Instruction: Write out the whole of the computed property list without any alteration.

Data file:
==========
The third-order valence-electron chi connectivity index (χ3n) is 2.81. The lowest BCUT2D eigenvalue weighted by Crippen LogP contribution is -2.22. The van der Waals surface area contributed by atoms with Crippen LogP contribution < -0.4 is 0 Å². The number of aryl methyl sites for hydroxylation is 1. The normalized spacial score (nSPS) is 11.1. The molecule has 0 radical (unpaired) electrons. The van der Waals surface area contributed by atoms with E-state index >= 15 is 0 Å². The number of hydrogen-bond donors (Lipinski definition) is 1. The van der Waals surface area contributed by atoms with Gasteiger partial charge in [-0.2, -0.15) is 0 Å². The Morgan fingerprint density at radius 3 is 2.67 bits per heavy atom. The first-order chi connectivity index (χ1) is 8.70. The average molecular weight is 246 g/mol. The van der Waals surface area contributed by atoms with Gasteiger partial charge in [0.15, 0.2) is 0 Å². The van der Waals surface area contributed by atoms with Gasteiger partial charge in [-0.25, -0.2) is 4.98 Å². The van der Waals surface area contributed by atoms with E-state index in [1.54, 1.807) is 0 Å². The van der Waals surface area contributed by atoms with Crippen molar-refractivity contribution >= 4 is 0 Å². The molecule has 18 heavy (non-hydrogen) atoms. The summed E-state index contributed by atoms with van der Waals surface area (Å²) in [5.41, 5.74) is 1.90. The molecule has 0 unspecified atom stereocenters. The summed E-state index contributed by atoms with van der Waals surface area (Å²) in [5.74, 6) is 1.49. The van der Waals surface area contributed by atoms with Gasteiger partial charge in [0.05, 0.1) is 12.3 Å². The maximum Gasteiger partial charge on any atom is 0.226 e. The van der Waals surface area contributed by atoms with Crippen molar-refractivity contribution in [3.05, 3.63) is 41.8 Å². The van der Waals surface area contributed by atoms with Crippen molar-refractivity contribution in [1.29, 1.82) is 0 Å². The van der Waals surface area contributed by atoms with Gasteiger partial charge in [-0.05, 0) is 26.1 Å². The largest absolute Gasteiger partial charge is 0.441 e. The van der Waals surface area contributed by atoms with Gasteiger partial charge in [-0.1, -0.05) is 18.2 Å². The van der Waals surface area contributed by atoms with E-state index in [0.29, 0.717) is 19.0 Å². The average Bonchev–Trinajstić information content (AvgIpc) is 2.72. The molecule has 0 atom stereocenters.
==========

The third-order valence-electron chi connectivity index (χ3n) is 2.81. The lowest BCUT2D eigenvalue weighted by Crippen LogP contribution is -2.22. The van der Waals surface area contributed by atoms with Crippen LogP contribution < -0.4 is 0 Å². The number of aryl methyl sites for hydroxylation is 1. The normalized spacial score (nSPS) is 11.1. The molecule has 0 radical (unpaired) electrons. The van der Waals surface area contributed by atoms with E-state index >= 15 is 0 Å². The number of hydrogen-bond donors (Lipinski definition) is 1. The van der Waals surface area contributed by atoms with Gasteiger partial charge in [-0.2, -0.15) is 0 Å². The Morgan fingerprint density at radius 3 is 2.67 bits per heavy atom. The first-order chi connectivity index (χ1) is 8.70. The average molecular weight is 246 g/mol. The van der Waals surface area contributed by atoms with Gasteiger partial charge in [0.15, 0.2) is 0 Å². The van der Waals surface area contributed by atoms with Gasteiger partial charge in [-0.25, -0.2) is 4.98 Å². The van der Waals surface area contributed by atoms with E-state index in [1.54, 1.807) is 0 Å². The van der Waals surface area contributed by atoms with Crippen molar-refractivity contribution >= 4 is 0 Å². The molecule has 18 heavy (non-hydrogen) atoms. The summed E-state index contributed by atoms with van der Waals surface area (Å²) in [5.41, 5.74) is 1.90. The molecule has 0 unspecified atom stereocenters. The summed E-state index contributed by atoms with van der Waals surface area (Å²) in [5.74, 6) is 1.49. The van der Waals surface area contributed by atoms with Gasteiger partial charge in [0.05, 0.1) is 12.3 Å². The maximum Gasteiger partial charge on any atom is 0.226 e. The van der Waals surface area contributed by atoms with Crippen molar-refractivity contribution in [3.05, 3.63) is 41.8 Å². The van der Waals surface area contributed by atoms with Crippen molar-refractivity contribution in [1.29, 1.82) is 0 Å². The van der Waals surface area contributed by atoms with Gasteiger partial charge in [-0.05, 0) is 26.1 Å². The largest absolute Gasteiger partial charge is 0.441 e. The van der Waals surface area contributed by atoms with Gasteiger partial charge in [-0.1, -0.05) is 18.2 Å². The van der Waals surface area contributed by atoms with E-state index in [0.29, 0.717) is 19.0 Å². The average Bonchev–Trinajstić information content (AvgIpc) is 2.72. The molecule has 0 atom stereocenters.